"My general recollection of the Quixote, simplified by forgetfulness and indifference, can well equal the imprecise and prior image of a book not yet written. Once that image (which no one can legitimately deny me) is postulated, it is certain that my problem is a good bit more difficult than Cervantes’ was. My obliging predecessor did not refuse the collaboration of chance: he composed his immortal work somewhat ‘a la diable’, carried along by the inertias of language and invention. I have taken on the mysterious duty of reconstructing literally his spontaneous work. My solitary game is governed by two polar laws. The first permits me to essay variations of a formal or psychological type; the second obliges me to sacrifice these variations to the "original" text and reason out this annihilation in an irrefutable manner … To these artificial hindrances, another—of a congenital kind—must be added. To compose the Quixote at the beginning of the seventeenth century was a reasonable undertaking, necessary and perhaps even unavoidable; at the beginning of the twentieth, it is almost impossible. It is not in vain that three hundred years have gone by, filled with exceedingly complex events. Amongst them, to mention only one, is the Quixote itself."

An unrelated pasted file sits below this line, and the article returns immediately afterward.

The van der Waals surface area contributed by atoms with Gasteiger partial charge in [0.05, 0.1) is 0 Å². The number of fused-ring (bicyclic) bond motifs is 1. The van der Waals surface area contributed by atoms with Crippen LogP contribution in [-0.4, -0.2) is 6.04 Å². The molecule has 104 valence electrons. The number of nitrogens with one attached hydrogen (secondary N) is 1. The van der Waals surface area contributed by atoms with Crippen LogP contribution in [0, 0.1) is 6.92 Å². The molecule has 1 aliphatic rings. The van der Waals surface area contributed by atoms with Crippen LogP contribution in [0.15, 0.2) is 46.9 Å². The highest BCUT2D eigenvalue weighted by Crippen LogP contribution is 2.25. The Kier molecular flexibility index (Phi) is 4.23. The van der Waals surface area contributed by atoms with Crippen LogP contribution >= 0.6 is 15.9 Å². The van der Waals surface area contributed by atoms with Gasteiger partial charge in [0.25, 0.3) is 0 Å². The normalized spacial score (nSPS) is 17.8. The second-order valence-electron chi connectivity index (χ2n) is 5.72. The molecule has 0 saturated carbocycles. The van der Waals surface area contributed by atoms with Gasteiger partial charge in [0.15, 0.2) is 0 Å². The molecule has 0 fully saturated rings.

"It is a revelation to compare Menard’s Don Quixote with Cervantes’. The latter, for example, wrote (part one, chapter nine):
… truth, whose mother is history, rival of time, depository of deeds, witness of the past, exemplar and adviser to the present, and the future’s counselor.
Written in the seventeenth century, written by the “lay genius” Cervantes, this enumeration is a mere rhetorical praise of history. Menard, on the other hand, writes:
… truth, whose mother is history, rival of time, depository of deeds, witness of the past, exemplar and adviser to the present, and the future’s counselor. History, the mother of truth: the idea is astounding. Menard, a contemporary of William James, does not define history as an inquiry into reality but as its origin. Historical truth, for him, is not what has happened; it is what we judge to have happened. The final phrases—exemplar and adviser to the present, and the future’s counselor —are brazenly pragmatic.”